Capo Valley's Blutreich Heads UCLA's Recruits

Times Staff Writer

The bad news was inescapable for anyone who reads the fine print of track and field results.

UCLA and USC tied for 58th place with only three points each in the 1985 NCAA outdoor meet.

Not so long ago, these former powers in the sport would have been contending for the team championship instead of salvaging a few scraps from the national meet.

It's not necessarily a sign of the times, however, for either school, especially UCLA. The Bruins, who were unbeaten in nine dual meets last year, are now blending quantity with quality and figure to be representative on the national level this season.

"We can cover every event with solid athletes," Coach Bob Larsen said. "We're definitely a very good team. We're retaining depth with more quality, and I see us among the top five in the NCAA meet."

The Bruins had an excellent recruiting year, bringing in four blue-chip athletes from the prep ranks: sprinters Henry Thomas and Danny Everett, pole vaulter Brandon Richards and weight man Brian Blutreich of Capistrano Valley High.

Moreover, Larsen red-shirted several athletes last year, who figure to make an impact this season. He also has some some quality athletes returning. Indeed, UCLA's track program apparently is flourishing.

Washington State, with its strong foreign contingent, is the team to beat in the conference and NCAA meets. But the talent is now spread around in the West.

Thomas, from Hawthorne High, is the latest in a long line of outstanding California prep sprinters, some of whom went on to win Olympic gold medals, or set world records beginning with USC's Charley Paddock in the 1920s.

A midseason appendectomy prevented Thomas from defending the state sprint titles that he won as a junior. But he's healthy now and should improve on his best marks of 10.25 in the 100 meters, 20.4 in the 200 and 45.09 in the 400--all state high school records.

Everett, from Fairfax High, was primarily regarded as a quarter miler with a best time of 45.76. But he has already recorded a 20.83 in the 200 and Larsen projects Everett as a competitor in both the 200 and 400, as well as the sprint and 1,600 meter relays. Blutreich, the 1985 state high school champion in the shotput and discus will be red-shirted this year. Larsen said the weight events are his strongest area in terms of depth.

The red-shirted athletes of 1985 who figure to help UCLA the most are distance runner Jon Butler, a three-time cross-country All-American; decathlete Jim Connolly; long jumper-sprinter Mike Powell; half-miler John Phillips and quarter-miler Roy Carls.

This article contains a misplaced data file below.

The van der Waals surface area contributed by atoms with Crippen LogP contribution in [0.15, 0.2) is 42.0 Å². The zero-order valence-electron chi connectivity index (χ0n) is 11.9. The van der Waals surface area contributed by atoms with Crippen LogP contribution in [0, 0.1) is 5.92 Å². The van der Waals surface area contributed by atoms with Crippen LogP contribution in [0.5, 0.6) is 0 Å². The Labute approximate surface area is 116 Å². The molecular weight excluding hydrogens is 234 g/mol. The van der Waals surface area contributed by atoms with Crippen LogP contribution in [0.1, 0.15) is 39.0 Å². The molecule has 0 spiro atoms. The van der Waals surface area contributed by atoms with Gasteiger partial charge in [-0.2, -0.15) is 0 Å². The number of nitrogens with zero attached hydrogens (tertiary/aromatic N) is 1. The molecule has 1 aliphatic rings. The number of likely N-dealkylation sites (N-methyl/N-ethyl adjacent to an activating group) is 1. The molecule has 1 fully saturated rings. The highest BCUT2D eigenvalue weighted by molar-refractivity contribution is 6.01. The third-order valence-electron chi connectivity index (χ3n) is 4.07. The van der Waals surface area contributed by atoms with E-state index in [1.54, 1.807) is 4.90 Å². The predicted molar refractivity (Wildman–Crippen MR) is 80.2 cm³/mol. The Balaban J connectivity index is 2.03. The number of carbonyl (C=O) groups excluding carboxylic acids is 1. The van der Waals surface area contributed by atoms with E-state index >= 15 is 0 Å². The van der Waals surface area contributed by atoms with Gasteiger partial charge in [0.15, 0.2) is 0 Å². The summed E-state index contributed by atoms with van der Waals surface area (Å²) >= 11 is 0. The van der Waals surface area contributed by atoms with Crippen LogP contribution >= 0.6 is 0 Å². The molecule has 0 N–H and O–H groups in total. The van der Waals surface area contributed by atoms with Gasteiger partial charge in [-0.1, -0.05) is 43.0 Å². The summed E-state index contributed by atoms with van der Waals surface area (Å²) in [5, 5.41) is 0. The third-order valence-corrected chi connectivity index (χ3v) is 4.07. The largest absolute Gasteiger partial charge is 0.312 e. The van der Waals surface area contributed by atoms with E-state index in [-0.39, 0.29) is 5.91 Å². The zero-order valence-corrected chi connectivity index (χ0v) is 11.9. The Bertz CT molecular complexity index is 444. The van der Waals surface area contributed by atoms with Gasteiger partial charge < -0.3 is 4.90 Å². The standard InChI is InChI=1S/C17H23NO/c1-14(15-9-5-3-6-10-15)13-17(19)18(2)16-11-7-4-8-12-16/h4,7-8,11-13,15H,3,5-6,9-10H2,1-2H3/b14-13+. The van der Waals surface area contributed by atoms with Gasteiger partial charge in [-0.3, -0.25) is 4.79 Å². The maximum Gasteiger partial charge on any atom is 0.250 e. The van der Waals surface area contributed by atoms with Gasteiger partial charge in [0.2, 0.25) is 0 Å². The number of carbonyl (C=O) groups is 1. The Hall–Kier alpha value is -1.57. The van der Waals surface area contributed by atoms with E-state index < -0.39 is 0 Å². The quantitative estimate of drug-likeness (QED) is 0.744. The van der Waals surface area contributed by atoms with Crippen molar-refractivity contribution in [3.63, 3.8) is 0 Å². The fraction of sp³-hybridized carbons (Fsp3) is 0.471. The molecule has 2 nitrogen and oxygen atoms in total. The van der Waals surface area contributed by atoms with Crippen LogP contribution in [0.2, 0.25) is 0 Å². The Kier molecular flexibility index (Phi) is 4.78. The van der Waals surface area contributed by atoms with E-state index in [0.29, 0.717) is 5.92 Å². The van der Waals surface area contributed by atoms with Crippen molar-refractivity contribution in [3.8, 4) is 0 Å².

Powell, a transfer from UC Irvine, had a wind-aided jump of 27-2 at last year's TAC meet. A capsule look at some events:

Hurdles--Even without Kerho, Larsen has some improving young hurdlers in sophomores Raymond and Kevin Young, who are not related. Middle, Long Distances--Phillips has a best 800 time of 1:49.18, which he recorded in 1983 as a freshman before he was hurt in an automobile accident and missed in the rest of the season.

Weights--Plenty of depth here with John Frazier, Jim Banich, junior college transfer Matt Gallo and freshman Peter Thompson.

Jumps--Troy Haines has high jumped 7-1, a height matched by Powell.

Javelin--Connolly set a school record of 256-10 in 1984. He is backed up in the event by Mike Johnson with a best mark of 238-3.

UCLA's women have lost a virtual one-woman team now that Jackie Joyner has graduated. The versatile Joyner scored 24 of UCLA's 45 points in last year's NCAA meet.

Even without Joyner, though, UCLA has some quality performers such as sprinter-hurdler Gail Devers, distance runner Polly Plumer, weight specialist Toni Lutjens and a blue-chip freshman class featuring sprinter Choo Choo Knighten, hurdler Nicolle Thompson and Nikki Williams, and half-miler Kristen Dowell.

Coach Bob Kersee believes in bringing his athletes along slowly so that they'll peak for the big meets later in the season. He is also credited with developing Valerie Brisco-Hooks, a triple gold medal winner in the 1984 Olympics, as well as Joyner and other Olympians.

Plumer, from University High in Irvine, suffered from anemia that was difficult to diagnose last year. She is still tested regularly and will compete in selected meets. She finished fourth in the NCAA cross-country meet last fall.

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